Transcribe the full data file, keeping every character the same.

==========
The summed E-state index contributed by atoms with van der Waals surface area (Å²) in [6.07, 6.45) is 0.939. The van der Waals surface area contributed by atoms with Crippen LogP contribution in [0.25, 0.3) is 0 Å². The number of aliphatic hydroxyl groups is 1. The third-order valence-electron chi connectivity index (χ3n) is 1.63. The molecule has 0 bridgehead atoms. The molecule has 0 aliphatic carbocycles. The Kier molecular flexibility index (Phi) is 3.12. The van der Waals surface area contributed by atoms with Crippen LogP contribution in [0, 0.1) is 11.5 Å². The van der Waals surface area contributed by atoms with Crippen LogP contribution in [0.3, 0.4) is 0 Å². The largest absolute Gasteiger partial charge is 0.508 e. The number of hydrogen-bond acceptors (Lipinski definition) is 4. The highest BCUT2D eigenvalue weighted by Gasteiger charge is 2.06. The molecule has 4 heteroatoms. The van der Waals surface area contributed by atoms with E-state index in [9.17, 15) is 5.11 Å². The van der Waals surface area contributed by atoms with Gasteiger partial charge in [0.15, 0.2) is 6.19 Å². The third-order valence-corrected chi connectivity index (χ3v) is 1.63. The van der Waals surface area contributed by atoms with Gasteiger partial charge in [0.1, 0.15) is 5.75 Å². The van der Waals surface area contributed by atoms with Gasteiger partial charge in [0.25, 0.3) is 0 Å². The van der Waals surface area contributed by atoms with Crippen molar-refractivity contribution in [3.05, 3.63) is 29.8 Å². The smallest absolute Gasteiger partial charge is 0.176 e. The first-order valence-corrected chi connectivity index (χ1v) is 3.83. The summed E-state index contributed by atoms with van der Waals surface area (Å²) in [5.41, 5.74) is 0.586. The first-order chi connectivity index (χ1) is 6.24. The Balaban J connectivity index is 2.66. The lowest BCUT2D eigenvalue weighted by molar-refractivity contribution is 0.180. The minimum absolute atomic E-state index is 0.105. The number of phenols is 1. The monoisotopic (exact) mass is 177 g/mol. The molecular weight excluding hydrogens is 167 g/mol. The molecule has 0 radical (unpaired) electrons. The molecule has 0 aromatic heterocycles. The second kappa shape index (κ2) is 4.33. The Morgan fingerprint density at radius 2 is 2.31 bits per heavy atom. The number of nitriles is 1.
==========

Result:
The summed E-state index contributed by atoms with van der Waals surface area (Å²) in [6.07, 6.45) is 0.939. The van der Waals surface area contributed by atoms with Crippen LogP contribution in [0.25, 0.3) is 0 Å². The number of aliphatic hydroxyl groups is 1. The third-order valence-electron chi connectivity index (χ3n) is 1.63. The molecule has 0 bridgehead atoms. The molecule has 0 aliphatic carbocycles. The Kier molecular flexibility index (Phi) is 3.12. The van der Waals surface area contributed by atoms with Crippen LogP contribution in [0, 0.1) is 11.5 Å². The van der Waals surface area contributed by atoms with Crippen LogP contribution in [0.3, 0.4) is 0 Å². The largest absolute Gasteiger partial charge is 0.508 e. The number of hydrogen-bond acceptors (Lipinski definition) is 4. The highest BCUT2D eigenvalue weighted by Gasteiger charge is 2.06. The molecule has 4 heteroatoms. The van der Waals surface area contributed by atoms with E-state index in [9.17, 15) is 5.11 Å². The van der Waals surface area contributed by atoms with Gasteiger partial charge in [0.15, 0.2) is 6.19 Å². The third-order valence-corrected chi connectivity index (χ3v) is 1.63. The van der Waals surface area contributed by atoms with Gasteiger partial charge in [0.1, 0.15) is 5.75 Å². The van der Waals surface area contributed by atoms with Gasteiger partial charge in [0.25, 0.3) is 0 Å². The van der Waals surface area contributed by atoms with Crippen molar-refractivity contribution in [3.05, 3.63) is 29.8 Å². The smallest absolute Gasteiger partial charge is 0.176 e. The first-order valence-corrected chi connectivity index (χ1v) is 3.83. The summed E-state index contributed by atoms with van der Waals surface area (Å²) in [5.41, 5.74) is 0.586. The first-order chi connectivity index (χ1) is 6.24. The Balaban J connectivity index is 2.66. The lowest BCUT2D eigenvalue weighted by molar-refractivity contribution is 0.180. The minimum absolute atomic E-state index is 0.105. The number of phenols is 1. The monoisotopic (exact) mass is 177 g/mol. The molecular weight excluding hydrogens is 167 g/mol. The molecule has 0 radical (unpaired) electrons. The molecule has 0 aromatic heterocycles. The second kappa shape index (κ2) is 4.33. The Morgan fingerprint density at radius 2 is 2.31 bits per heavy atom. The number of nitriles is 1.